1.       Know where your money is going.

     This sounds easy and sounds like common sense, but can you answer any of these questions? What is your total amount of fixed costs every month? How much did you spend on gas last month? How much did you spend on food last month? How much did you spend partying last month? If you can’t answer these questions I suspect you think if you had just a little more money every month things would be a lot easier. What would make things a lot easier is if you would count your pennies. Yes, all of them!

     First, list all of your fixed costs. These are you costs that are constant every month. They include rent/mortgage, car insurance, cable, phone etc. These are usually the costs that don’t change from month to month and big burly men show up at your door when you miss paying them. Second, create a list of categories for your variable costs. Variable costs are things like food, gas, entertainment, clothes, and cleaning supplies. Every dollar you spend must be accounted for so make sure every type of spend can fall under a category. Now the hard part, every time you spend money take out your phone, go to the calendar app, and enter in the expenditure as an event. Once a week you will open your calendar app to review all the events you entered *. Every spend gets allocated to the appropriate category and your costs get totaled. At the end of the month you will know where your money went. By the way, don’t forget to make a record for every time you receive money from things like paychecks, birthday cards, or your local sports betting house. You have to know exactly how much comes in and how much goes out, just like a business. No business that doesn’t have its accounting intact succeeds. Why would your life be any different?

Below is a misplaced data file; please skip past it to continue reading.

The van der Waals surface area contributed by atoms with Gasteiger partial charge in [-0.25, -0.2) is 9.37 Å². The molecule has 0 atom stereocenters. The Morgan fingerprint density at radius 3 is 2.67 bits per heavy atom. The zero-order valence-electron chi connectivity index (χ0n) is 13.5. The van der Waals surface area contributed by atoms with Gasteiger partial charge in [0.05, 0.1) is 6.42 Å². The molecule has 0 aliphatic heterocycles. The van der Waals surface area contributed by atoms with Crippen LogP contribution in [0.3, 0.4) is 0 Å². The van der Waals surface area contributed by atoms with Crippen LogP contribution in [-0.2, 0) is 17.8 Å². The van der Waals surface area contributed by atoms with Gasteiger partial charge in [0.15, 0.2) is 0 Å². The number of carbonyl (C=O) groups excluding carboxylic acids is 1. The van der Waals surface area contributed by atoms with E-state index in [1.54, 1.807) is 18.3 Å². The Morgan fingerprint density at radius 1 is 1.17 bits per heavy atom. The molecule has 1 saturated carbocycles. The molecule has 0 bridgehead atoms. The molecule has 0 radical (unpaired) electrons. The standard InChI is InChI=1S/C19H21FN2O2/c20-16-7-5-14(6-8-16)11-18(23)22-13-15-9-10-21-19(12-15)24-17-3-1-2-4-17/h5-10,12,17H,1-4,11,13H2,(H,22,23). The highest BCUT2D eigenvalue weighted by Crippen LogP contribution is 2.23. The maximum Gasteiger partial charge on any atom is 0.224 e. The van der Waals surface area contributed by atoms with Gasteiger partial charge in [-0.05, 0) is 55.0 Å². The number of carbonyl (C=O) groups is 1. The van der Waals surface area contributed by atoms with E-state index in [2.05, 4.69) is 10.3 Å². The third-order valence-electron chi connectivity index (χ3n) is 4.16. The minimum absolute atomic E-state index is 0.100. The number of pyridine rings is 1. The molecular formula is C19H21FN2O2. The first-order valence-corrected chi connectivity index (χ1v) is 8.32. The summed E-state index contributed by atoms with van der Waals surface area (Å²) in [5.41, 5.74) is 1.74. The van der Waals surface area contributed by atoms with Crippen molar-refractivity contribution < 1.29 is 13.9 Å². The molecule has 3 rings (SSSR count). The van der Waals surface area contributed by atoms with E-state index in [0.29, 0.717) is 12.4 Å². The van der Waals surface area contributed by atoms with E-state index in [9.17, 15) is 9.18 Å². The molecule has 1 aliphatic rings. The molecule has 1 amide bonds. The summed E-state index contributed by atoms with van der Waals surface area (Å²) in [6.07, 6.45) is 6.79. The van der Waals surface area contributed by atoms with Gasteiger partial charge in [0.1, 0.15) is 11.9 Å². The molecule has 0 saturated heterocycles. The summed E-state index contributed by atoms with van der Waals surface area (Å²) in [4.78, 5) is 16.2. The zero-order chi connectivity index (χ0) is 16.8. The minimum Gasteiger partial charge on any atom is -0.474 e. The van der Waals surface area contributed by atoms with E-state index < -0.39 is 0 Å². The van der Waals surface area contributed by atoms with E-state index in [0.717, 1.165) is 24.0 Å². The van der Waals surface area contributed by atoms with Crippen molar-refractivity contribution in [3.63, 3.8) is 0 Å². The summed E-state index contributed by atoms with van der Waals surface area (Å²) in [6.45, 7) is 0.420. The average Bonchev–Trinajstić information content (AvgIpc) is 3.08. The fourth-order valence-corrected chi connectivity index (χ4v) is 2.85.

Counting your pennies is the most difficult habit but the most important one.  It took me a long time for this practice to become habit but once it did my life became substantially easier. Habits are hard to break but the difference between good habits and bad habits is good habits are hard to start. It takes a tremendous amount of time and effort (at first) to record all of your expenses and you’re not going to succeed first try. You’re going to miss a few, tell yourself you can no longer accurately total this month’s spend, and try again next month. This is exactly what I did, over and over and over, but I never stopped trying. Eventually, recording each transaction on my phone became a habit and doing so was second nature. I didn’t have to think about doing it, I just did it.

     * I record all my transactions with the calendar app on my droid phone and then manually enter all the information into spreadsheets on Microsoft Excel. This process is tedious and time consuming. If you know of a more efficient method then by all means do it and please share it with me.

2. Set goals

     Now that you know where your money goes every month you must set goals in order for that information to be useful. Here is the number 1 rule of thumb. Save 15-20% of your income every month! It doesn’t matter if you make $1,000 a month or $100,000 a month. If you can discipline yourself to live off 80% of what you make you will eliminate money stress quickly. If you think right now you don’t make enough to be able save that much you’re just making excuses. I used to tell myself the same thing until one day I told myself that I was just making an excuse and to try it. What I did was opened up a savings account and had my employer automatically direct deposit 15% of my check into the account. I didn’t have a checkbook or debit card for the account so if I ever wanted the money I’d have to physically go to the bank to make a withdrawal. I soon realized that I barely noticed I had a little less money to spend every month.

     The 2nd rule of thumb for saving is to have 3-6 months living expenses saved as cash. This is also known as a rainy day fund. Imagine your car breaking down, your hot water heater exploding, or even losing your job. With 3-6 months worth of cash attached to your debit card you can take events like these in stride and not even blink. Talk about living stress free.